The flag has as its center a shield of sorts, divided into four equal segments by a cross, in which four figures, each on one knee, seem to be making an offering. On the official town flag that offering is a vague, brown, almost rectangular shape, presented by a Native American on one knee with a single feather protruding from the back of his head. Some say that offering – on this new flag at least – is supposed to be corn, and others insist it is a tobacco leaf.

At first glance the four figures on the flag look very similar, but there are subtle differences. And on many depictions of the original seal that can be found in reference books or three-dimensional re-creations, those differences seem even more pronounced. Just examining this flag you can’t help but wonder what, if any, meaning lies hidden in the arrangement and symbols. Are these figures supposed to represent four separate Native American leaders? Four tribes? Four seasons? Do their offerings reflect, as we have been taught to believe, the practical knowledge that the native people shared with the Pilgrims?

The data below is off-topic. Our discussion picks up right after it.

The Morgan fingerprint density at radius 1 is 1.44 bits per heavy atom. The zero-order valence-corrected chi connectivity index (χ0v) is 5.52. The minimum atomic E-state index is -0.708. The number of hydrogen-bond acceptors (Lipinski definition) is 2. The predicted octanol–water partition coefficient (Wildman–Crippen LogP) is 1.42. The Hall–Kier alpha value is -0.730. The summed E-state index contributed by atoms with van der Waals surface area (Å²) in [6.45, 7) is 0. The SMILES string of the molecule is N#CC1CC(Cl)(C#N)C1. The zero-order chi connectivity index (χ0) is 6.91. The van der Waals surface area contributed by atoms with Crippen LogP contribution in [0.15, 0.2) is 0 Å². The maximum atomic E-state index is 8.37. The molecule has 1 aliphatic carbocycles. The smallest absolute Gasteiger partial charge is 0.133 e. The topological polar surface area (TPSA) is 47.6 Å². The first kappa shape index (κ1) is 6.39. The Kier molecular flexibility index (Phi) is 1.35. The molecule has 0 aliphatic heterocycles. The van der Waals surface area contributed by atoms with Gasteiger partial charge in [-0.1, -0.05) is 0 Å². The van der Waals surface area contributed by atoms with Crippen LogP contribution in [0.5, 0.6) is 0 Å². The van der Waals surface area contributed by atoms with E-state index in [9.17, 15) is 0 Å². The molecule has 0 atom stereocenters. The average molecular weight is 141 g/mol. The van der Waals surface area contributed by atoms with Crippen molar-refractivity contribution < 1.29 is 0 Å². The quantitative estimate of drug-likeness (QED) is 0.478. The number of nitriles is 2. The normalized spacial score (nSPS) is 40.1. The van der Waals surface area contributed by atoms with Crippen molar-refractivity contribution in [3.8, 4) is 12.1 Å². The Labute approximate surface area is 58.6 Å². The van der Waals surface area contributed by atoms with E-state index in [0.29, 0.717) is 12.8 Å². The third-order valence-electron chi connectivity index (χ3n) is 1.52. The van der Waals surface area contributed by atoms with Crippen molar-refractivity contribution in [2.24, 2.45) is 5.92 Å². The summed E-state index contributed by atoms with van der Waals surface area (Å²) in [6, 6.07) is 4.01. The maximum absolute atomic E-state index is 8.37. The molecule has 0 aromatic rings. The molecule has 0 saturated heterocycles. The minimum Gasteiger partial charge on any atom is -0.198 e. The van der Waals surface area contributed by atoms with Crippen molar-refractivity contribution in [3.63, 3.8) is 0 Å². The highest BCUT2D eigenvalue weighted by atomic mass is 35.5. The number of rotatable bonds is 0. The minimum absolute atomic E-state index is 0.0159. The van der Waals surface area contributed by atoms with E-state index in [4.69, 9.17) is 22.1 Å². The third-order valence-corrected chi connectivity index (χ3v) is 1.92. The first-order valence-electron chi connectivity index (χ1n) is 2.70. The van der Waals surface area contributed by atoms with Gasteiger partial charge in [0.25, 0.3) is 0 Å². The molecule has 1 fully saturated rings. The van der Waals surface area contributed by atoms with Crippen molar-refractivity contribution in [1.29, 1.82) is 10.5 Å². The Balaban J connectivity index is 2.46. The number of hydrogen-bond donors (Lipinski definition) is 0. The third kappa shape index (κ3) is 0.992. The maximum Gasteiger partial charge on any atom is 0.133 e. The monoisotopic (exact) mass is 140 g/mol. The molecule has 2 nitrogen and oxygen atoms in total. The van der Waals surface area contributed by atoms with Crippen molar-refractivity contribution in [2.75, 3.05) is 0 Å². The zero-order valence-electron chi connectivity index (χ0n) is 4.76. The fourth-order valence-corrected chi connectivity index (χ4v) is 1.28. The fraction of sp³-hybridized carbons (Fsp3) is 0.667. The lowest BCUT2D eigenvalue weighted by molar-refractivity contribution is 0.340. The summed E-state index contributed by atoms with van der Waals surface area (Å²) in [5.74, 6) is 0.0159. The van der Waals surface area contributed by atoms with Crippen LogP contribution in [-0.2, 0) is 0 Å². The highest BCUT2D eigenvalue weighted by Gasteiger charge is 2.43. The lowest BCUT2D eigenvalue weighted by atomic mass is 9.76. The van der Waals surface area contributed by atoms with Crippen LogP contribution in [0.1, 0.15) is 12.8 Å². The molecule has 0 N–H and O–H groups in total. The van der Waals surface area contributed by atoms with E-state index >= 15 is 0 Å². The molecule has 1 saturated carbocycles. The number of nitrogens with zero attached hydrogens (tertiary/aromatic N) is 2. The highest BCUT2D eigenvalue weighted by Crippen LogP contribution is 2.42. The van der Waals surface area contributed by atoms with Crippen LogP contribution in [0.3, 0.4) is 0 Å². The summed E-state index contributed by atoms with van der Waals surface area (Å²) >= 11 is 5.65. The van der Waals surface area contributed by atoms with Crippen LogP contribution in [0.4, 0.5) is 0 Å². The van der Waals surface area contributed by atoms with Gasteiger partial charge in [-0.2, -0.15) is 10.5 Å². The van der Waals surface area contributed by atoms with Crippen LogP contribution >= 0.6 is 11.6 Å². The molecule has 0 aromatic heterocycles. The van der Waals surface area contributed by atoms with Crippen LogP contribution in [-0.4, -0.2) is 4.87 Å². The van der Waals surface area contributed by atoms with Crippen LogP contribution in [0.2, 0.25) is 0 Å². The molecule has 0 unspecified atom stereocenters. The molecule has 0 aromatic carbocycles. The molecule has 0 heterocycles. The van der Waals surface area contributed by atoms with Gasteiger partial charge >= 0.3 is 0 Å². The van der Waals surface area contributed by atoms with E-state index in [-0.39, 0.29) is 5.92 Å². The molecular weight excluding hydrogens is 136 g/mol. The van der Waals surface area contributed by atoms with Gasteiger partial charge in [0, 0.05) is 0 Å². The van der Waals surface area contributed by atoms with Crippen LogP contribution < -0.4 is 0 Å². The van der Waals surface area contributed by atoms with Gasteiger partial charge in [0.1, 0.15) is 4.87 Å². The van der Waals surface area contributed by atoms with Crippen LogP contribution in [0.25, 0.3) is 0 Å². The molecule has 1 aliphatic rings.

A little more research provided interesting, if conflicting ideas. There are, for example, a variety of references suggesting that the four figures are each holding what they refer to as the “burning heart of John Calvin.” Still used by the town of Plymouth, the seal of the Plymouth Colony was designed in 1629. It depicts four figures within a shield bearing St George’s Cross, apparently in Native-American style clothing, each carrying the burning heart symbol of John Calvin. The seal was also used by the County of Plymouth until 1931.
- Samuel Adams Drake (1833-1905). Nooks and corners of the New England coast. p. 267. New York: Harper and Brothers, 1875.

In 1629, the Plymouth Colony adopted a seal that featured a shield with a Saint George’s cross on it, in between the arms of which is a scene repeated four times of a human figure on one knee holding up something in offering (sometimes described as a heart or as a flame) between two trees.